BEWARE OF anyone in this town who professes to know what Kennedy thinks," says a close friend of Ted Kennedy. "Everyone is always searching for the 'Charles Kirbo' in his life and there isn't any. He's a loner."
It is Detroit's annual NAACP fund-raiser and Ted Kennedy moves through the corridor and a gray-haired woman in rhinestones and ostrich feathers yells, "Yea Team." Big, beefy Kennedy, the massive arms looking as if they might burst out of the blue serge at each handshake, grins, moves affably, always affably, through the zillionth Kennedyesque "howah are youahh nice to see youah."
During the $100-a-plate dinner, Kennedy fiddles with his text, donning the halfglasses he, the 'baby' of the Kennedy clan, now wears at 46. Speech too long. Ruthless excising of prose; some of it his own, some of it the work of wordsmiths such as Adam Walinsky, boy wonder aide to Robert Kennedy a decade ago.
He stands before 7,000, searching for a funny line for the one-or two-minute opener. "I, ah, looked down the program and see that old Kennedy is number 12 in the lineup. That's reverse discrimination." Some laughter. "Even draft choices for GRAMBLING (the predominately black Louisiana university) come earlier than that!" Laughter sweeps the hall.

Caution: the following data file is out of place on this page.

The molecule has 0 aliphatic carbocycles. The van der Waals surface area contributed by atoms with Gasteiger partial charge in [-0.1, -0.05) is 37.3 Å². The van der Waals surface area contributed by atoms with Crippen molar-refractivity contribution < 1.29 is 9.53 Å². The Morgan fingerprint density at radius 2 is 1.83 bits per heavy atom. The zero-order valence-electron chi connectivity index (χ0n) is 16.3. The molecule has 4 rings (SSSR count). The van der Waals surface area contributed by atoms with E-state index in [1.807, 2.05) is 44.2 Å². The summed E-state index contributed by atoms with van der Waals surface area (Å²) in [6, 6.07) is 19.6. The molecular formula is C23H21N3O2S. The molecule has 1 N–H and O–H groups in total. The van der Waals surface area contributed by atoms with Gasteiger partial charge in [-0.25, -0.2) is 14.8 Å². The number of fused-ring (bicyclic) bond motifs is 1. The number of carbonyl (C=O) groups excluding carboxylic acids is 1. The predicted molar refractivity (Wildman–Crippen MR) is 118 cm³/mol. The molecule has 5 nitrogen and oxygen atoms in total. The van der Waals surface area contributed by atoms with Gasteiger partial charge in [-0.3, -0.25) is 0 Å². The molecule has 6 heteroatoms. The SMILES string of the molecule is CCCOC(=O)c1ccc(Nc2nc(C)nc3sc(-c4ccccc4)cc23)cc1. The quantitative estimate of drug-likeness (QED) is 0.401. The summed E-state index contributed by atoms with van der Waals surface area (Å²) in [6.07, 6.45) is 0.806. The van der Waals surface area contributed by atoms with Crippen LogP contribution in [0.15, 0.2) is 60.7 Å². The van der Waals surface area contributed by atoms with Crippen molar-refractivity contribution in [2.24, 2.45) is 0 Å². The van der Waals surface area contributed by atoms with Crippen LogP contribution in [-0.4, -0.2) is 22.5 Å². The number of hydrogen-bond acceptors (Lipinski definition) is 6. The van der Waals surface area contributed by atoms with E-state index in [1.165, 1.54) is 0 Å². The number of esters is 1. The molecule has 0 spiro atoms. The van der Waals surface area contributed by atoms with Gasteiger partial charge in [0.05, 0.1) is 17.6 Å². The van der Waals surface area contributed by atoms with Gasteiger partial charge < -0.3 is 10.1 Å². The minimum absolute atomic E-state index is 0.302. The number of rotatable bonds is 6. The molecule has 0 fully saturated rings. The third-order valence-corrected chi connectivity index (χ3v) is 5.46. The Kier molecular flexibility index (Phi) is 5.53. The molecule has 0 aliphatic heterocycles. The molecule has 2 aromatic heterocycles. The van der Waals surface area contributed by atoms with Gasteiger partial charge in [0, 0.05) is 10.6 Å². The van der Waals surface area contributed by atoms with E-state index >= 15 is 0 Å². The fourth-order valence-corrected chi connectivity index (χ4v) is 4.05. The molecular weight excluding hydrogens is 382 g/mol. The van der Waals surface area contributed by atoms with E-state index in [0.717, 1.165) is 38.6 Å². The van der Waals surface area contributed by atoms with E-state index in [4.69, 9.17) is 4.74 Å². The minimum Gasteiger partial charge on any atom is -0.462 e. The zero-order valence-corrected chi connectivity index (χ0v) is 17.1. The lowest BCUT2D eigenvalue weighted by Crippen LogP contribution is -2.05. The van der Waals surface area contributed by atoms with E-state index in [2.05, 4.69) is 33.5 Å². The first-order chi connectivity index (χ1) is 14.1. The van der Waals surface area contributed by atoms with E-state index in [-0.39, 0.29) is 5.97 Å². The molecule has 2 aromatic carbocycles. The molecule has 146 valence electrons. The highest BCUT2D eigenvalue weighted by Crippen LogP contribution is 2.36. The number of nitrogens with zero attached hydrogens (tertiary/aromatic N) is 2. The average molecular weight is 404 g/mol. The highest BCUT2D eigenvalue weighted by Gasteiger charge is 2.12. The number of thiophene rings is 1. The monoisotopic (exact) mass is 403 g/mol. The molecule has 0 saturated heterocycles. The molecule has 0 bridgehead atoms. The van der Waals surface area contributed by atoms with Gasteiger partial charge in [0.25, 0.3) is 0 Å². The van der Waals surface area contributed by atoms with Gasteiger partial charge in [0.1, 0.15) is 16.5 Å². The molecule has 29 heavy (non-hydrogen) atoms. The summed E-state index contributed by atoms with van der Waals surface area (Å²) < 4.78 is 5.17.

On to issues. The buzz of conversation stops.He speaks eloquently of the black "casualties" who huddle in our great cities and threaten to become what "America has never known - a permanent underclass in our society." To loud applause he talks of gutting tax loopholes, getting unmarried black mothers out of the welfare trap, providing national health insurance for all. "No family, waking in the night, should have to face the INHUMAN choice as to whether their child is $50 sick . . . or $100 sick."